By Steve Blanchard - May 08, 2023
During an awake craniotomy, patients are conscious and communicating with surgeons who are working to remove cancerous cells and tumors from their brain. It’s a procedure that is performed at Moffitt Cancer Center by Dr. Arnold Etame, neurosurgeon and neuro-oncologist in the Neuro-Oncology Program.
Recently, Etame and his patient Abby Baker spoke during a special Ask the Experts Facebook Live event to discuss the procedure and to relay what the experience is like from a patient’s perspective.
Baker underwent two awake craniotomies, one in 2017 and another in 2019, after her neurologist discovered a large tumor in her frontal lobe.
Since the last surgery, Baker has remained cancer free and is now focused on helping others. She spends her free time meditating, practicing yoga and attending church services.
Check out highlights from the discussion with Etame and Baker:
What is an awake craniotomy?
Dr. Arnold Etame: The awake craniotomy refers to a procedure where during the removal of the brain tumor, the patient is awake. That’s so the patient can be tested as the tumor is removed. It’s usually used for the most part for tumors that are close to areas of language and movement.
Because the brain has no sensation when you remove tissue, patients do not really have any perception of pain. Patients can be comfortable during this operation, but they do get a little bit of anesthesia.
As a patient, what do you recall from the two awake craniotomies you experienced?
Abby Baker: The first surgery (in 2017), I don’t really recall it. I remember it being about several hours and it was intense in the aftermath. The second surgery (in 2019), that one I was definitely pretty alert and to this day I can still recall it.
After the second surgery I got in even deeper with where I am spiritually and for me my passion is truly through meditation and yoga.
I did have some speech issues and I got assistance there. I learned that I could practice with somebody else but as soon as I stopped talking, I would lose a word here and there. It was a lot of working on my own at home to relearn how to form those words.
What type of communication is necessary during an awake craniotomy?
Etame: We generally make sure they are comfortable and learn where their stress levels lie. We ask general questions about their lives to make sure things are OK and we may ask patients to perform tasks, like count or name things. These surgeries often work close to movement-related areas so we can do basic language testing and movement tasks. We test the extremities like the legs.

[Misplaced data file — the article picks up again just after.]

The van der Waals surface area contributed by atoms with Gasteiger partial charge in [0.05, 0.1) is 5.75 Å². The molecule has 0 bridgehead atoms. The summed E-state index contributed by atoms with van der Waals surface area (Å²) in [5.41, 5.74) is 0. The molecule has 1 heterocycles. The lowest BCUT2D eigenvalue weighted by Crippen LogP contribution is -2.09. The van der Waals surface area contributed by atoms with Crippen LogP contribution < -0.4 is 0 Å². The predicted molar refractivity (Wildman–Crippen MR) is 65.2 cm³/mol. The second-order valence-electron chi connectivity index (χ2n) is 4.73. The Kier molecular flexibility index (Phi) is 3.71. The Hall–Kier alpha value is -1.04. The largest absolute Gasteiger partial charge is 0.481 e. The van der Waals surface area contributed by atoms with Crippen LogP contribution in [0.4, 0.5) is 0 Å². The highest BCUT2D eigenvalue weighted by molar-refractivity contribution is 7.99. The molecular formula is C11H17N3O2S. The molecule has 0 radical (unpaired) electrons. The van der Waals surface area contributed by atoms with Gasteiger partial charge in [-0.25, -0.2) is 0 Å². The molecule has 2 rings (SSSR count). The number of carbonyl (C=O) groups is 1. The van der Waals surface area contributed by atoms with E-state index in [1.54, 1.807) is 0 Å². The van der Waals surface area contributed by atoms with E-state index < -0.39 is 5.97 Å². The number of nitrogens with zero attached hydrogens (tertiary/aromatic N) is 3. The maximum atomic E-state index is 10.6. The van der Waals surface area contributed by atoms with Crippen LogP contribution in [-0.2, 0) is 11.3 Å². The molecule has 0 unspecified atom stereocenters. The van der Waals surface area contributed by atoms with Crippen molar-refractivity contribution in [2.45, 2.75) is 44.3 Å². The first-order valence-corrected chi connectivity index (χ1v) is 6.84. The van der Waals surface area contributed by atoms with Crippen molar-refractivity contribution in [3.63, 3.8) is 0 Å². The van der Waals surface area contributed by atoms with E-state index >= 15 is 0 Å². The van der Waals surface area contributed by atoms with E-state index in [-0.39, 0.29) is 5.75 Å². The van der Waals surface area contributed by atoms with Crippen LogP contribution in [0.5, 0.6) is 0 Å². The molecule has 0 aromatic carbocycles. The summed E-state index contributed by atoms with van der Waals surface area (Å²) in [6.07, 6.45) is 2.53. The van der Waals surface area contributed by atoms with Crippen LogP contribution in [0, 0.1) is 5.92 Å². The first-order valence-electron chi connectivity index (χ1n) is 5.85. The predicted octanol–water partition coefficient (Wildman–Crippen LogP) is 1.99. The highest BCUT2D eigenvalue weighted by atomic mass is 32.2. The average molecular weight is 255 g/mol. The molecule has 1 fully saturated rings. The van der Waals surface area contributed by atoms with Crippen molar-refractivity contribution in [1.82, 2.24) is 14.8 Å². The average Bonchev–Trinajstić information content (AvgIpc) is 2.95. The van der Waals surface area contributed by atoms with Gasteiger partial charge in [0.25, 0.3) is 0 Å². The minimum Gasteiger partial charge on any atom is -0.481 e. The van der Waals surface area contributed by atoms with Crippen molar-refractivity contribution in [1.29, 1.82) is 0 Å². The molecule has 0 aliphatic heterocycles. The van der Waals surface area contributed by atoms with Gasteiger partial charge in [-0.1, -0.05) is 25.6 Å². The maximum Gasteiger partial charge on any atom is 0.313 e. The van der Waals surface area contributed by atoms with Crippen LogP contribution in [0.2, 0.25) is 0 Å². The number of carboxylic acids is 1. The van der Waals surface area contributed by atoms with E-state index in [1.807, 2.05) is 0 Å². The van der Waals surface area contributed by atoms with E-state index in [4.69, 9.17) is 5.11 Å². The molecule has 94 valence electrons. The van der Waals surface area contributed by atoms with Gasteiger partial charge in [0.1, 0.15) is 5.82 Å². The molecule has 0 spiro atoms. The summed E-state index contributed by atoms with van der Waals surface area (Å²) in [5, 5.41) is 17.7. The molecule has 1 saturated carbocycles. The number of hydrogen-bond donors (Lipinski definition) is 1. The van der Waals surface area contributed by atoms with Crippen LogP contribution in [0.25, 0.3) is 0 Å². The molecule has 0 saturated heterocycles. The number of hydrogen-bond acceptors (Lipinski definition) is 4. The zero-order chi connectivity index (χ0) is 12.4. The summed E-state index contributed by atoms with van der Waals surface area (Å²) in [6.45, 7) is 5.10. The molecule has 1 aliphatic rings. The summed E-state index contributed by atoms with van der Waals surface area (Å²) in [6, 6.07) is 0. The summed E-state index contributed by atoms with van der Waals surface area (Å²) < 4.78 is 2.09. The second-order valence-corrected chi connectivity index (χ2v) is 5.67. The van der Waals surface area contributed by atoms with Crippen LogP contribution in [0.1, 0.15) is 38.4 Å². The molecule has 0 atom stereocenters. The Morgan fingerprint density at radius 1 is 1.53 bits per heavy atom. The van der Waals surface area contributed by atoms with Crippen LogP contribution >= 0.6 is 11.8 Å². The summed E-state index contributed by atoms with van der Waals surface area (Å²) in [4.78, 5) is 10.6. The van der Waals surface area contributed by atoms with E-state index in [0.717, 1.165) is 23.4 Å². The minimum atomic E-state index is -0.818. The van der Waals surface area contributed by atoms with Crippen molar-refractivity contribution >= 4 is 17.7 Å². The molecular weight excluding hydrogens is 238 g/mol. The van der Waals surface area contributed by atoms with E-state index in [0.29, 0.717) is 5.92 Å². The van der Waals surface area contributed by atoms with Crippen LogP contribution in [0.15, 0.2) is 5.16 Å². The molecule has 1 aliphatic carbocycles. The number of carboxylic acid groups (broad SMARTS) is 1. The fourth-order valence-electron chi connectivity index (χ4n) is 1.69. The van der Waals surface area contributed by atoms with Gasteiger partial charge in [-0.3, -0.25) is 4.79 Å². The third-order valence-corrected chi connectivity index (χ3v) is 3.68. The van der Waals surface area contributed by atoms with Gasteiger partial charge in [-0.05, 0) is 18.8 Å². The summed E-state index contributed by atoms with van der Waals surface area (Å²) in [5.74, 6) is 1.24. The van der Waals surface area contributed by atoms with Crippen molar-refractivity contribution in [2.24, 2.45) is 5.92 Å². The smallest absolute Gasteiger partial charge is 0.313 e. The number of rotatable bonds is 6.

What were some of your symptoms that lead to this diagnosis?
Baker: I started seeing what I considered auras and I was having déjà vu moments at the end of 2015. Every time I would start to exercise, I was getting them. I kept going to the doctor to figure out if I had brain cancer or something else.
Given the fact that I had children, I was originally told it was just stress, but when I finally saw a neurologist in early 2017, I got an MRI that showed I had a 5.7 centimeter tumor in the left temporal lobe. After consultations I found my way to Moffitt and met Dr. Etame, who explained the awake craniotomy.
What does treatment look like after a procedure like this?
Etame: It really depends on the tumor pathology. Chemotherapy in the form of a pill called Temozolomide is tolerated well by patients like Abby and they don’t get as sick as when they are administered chemotherapy through an IV. Some patients continue chemotherapy and radiation therapy anywhere from six months up to a year after the procedure.
Then there are MRIs frequently and if anything is found, surgery can be done safely to remove that resistant population of tumor cells.
You are healthy and independent now after two awake craniotomies. Where are you now on your cancer journey?
Baker: I now have MRIs every five or six months. Before I was getting them consistently every three to four months. This experience changed everything for me and I’m doing everything day by day.
In fact, I have one scheduled in the next two weeks, so I’ll be getting my little update there.